An emergency room physician in an Oregon hospital might decide that a person experiencing fever, chills, swollen glands and a painful rash has cellulitis, which could be an error. Researchers who conducted a 30-month study of 259 inpatients at one hospital concluded that approximately one-third of them received a misdiagnosis of that disease.
A cellulitis diagnosis could lead to the prescription of antibiotics and even hospitalization. According to the researchers, 85 percent of the cases reviewed for the study should not have resulted in hospital admission. As for the antibiotic treatments, 92 percent of the patients should not have been given the drugs.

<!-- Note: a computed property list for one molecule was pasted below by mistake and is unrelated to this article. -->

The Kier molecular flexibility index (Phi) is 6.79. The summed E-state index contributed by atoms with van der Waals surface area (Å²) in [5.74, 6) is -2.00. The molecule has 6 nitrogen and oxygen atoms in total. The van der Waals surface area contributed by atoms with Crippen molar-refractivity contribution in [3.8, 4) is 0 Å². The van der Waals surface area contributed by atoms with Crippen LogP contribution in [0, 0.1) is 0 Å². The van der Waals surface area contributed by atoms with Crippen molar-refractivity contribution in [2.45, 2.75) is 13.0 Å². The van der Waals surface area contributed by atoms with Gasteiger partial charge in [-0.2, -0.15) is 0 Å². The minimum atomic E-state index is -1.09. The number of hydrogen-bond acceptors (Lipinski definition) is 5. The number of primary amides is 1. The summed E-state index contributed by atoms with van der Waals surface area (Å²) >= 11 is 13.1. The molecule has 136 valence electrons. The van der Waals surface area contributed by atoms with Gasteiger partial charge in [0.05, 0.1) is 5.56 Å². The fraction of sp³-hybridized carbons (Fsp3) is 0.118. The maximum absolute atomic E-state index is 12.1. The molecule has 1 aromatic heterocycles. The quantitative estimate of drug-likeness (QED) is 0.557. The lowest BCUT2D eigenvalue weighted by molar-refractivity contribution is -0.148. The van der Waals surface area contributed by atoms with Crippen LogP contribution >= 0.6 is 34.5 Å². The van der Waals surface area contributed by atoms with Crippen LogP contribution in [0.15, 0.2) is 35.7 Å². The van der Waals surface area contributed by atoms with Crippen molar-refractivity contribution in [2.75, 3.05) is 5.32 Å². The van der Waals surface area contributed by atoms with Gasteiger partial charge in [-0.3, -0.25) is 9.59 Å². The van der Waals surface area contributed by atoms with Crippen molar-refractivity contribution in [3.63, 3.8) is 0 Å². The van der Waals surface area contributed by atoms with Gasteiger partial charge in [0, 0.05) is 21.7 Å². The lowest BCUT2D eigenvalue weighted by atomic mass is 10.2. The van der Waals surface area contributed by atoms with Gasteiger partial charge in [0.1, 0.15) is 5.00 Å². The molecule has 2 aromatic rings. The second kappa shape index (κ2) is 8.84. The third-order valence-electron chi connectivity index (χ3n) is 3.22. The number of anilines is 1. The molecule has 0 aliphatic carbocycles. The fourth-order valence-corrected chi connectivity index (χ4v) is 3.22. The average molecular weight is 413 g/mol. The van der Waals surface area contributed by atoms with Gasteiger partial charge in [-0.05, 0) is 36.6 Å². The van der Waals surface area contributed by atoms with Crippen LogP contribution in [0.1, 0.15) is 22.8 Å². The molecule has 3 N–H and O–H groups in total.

Startling costs of cellulitis misdiagnosis emerged when the researchers projected their findings onto a national scale. These improperly diagnosed skin conditions could be causing roughly 130,000 unnecessary hospital admissions annually. These admissions could translate into approximately $515 million in medical bills for inappropriate treatments. Because of the risk of infections associated with hospital stays, the researchers said thousands of these people could be contracting infections with the potential to cause death. One problem is that a similar condition, pseudocellulitis, has symptoms that closely resemble those of cellulitis. This can lead to a misdiagnosis.
A misdiagnosis of a disease can cause great harm to a patient. As the researchers in this study found, patients are often prescribed antibiotics unnecessarily, which could result in resistance. Perhaps more important, the disease that they actually have goes untreated, which could cause a worsened condition. People who have been harmed in this manner may want to meet with a medical malpractice attorney to see if they have a cause of action against the health care practitioner or facility.